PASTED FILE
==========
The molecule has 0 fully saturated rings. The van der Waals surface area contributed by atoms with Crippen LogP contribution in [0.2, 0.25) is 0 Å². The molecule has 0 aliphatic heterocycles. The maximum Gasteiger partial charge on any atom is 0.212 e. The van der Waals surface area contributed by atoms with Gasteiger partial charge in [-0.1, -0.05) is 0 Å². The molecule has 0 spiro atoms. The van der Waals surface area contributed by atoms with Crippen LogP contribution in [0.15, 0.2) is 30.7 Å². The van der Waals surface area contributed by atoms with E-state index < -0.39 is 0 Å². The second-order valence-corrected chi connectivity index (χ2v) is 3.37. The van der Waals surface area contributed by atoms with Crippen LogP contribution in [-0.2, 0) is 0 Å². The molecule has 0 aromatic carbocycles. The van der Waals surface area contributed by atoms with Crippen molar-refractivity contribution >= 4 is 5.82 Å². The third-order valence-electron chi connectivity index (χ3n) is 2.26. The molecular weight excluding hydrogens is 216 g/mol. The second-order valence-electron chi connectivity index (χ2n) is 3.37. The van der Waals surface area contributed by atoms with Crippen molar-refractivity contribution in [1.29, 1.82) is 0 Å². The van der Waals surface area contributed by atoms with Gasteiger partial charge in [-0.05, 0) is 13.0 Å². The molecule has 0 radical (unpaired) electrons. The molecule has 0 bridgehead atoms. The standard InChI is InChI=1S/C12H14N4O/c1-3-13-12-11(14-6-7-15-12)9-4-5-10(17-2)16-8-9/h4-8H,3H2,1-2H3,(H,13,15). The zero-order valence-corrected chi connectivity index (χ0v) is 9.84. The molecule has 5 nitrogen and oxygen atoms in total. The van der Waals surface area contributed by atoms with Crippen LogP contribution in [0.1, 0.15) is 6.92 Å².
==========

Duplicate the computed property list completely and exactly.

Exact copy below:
The molecule has 0 fully saturated rings. The van der Waals surface area contributed by atoms with Crippen LogP contribution in [0.2, 0.25) is 0 Å². The molecule has 0 aliphatic heterocycles. The maximum Gasteiger partial charge on any atom is 0.212 e. The van der Waals surface area contributed by atoms with Gasteiger partial charge in [-0.1, -0.05) is 0 Å². The molecule has 0 spiro atoms. The van der Waals surface area contributed by atoms with Crippen LogP contribution in [0.15, 0.2) is 30.7 Å². The van der Waals surface area contributed by atoms with E-state index < -0.39 is 0 Å². The second-order valence-corrected chi connectivity index (χ2v) is 3.37. The van der Waals surface area contributed by atoms with Crippen LogP contribution in [-0.2, 0) is 0 Å². The molecule has 0 aromatic carbocycles. The van der Waals surface area contributed by atoms with Crippen molar-refractivity contribution >= 4 is 5.82 Å². The third-order valence-electron chi connectivity index (χ3n) is 2.26. The molecular weight excluding hydrogens is 216 g/mol. The second-order valence-electron chi connectivity index (χ2n) is 3.37. The van der Waals surface area contributed by atoms with Crippen molar-refractivity contribution in [1.29, 1.82) is 0 Å². The van der Waals surface area contributed by atoms with Gasteiger partial charge in [-0.05, 0) is 13.0 Å². The molecule has 0 radical (unpaired) electrons. The molecule has 0 bridgehead atoms. The standard InChI is InChI=1S/C12H14N4O/c1-3-13-12-11(14-6-7-15-12)9-4-5-10(17-2)16-8-9/h4-8H,3H2,1-2H3,(H,13,15). The zero-order valence-corrected chi connectivity index (χ0v) is 9.84. The molecule has 5 nitrogen and oxygen atoms in total. The van der Waals surface area contributed by atoms with Crippen LogP contribution in [0.1, 0.15) is 6.92 Å².